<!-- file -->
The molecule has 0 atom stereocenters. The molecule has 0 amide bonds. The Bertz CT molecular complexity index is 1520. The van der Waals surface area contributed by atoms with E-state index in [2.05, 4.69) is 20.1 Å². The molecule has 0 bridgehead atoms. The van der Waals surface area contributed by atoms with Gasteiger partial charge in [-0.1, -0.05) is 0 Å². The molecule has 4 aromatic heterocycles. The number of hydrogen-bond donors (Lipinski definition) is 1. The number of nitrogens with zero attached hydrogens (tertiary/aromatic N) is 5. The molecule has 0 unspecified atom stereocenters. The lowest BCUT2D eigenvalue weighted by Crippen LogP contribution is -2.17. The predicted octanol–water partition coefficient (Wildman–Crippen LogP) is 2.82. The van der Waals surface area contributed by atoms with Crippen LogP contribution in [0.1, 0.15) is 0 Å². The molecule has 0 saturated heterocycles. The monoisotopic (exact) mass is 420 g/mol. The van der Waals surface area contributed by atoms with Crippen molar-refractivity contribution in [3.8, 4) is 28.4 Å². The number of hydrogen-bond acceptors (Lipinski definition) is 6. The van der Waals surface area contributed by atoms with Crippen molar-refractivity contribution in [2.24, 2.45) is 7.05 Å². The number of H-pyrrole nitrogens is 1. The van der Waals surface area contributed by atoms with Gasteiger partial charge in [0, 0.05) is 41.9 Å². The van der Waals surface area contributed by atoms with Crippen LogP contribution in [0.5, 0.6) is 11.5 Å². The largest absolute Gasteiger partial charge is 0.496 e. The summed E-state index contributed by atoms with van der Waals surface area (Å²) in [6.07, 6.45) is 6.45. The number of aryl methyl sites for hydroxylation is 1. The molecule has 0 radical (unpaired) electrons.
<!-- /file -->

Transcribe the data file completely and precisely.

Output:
The molecule has 0 atom stereocenters. The molecule has 0 amide bonds. The Bertz CT molecular complexity index is 1520. The van der Waals surface area contributed by atoms with E-state index in [2.05, 4.69) is 20.1 Å². The molecule has 0 bridgehead atoms. The van der Waals surface area contributed by atoms with Gasteiger partial charge in [-0.1, -0.05) is 0 Å². The molecule has 4 aromatic heterocycles. The number of hydrogen-bond donors (Lipinski definition) is 1. The number of nitrogens with zero attached hydrogens (tertiary/aromatic N) is 5. The molecule has 0 unspecified atom stereocenters. The lowest BCUT2D eigenvalue weighted by Crippen LogP contribution is -2.17. The predicted octanol–water partition coefficient (Wildman–Crippen LogP) is 2.82. The van der Waals surface area contributed by atoms with Crippen LogP contribution in [0.1, 0.15) is 0 Å². The molecule has 0 saturated heterocycles. The monoisotopic (exact) mass is 420 g/mol. The van der Waals surface area contributed by atoms with Crippen molar-refractivity contribution in [3.8, 4) is 28.4 Å². The number of hydrogen-bond acceptors (Lipinski definition) is 6. The van der Waals surface area contributed by atoms with Crippen molar-refractivity contribution in [2.24, 2.45) is 7.05 Å². The number of H-pyrrole nitrogens is 1. The van der Waals surface area contributed by atoms with Gasteiger partial charge in [0, 0.05) is 41.9 Å². The van der Waals surface area contributed by atoms with Crippen LogP contribution in [0.5, 0.6) is 11.5 Å². The largest absolute Gasteiger partial charge is 0.496 e. The summed E-state index contributed by atoms with van der Waals surface area (Å²) in [6.07, 6.45) is 6.45. The number of aryl methyl sites for hydroxylation is 1. The molecule has 0 radical (unpaired) electrons.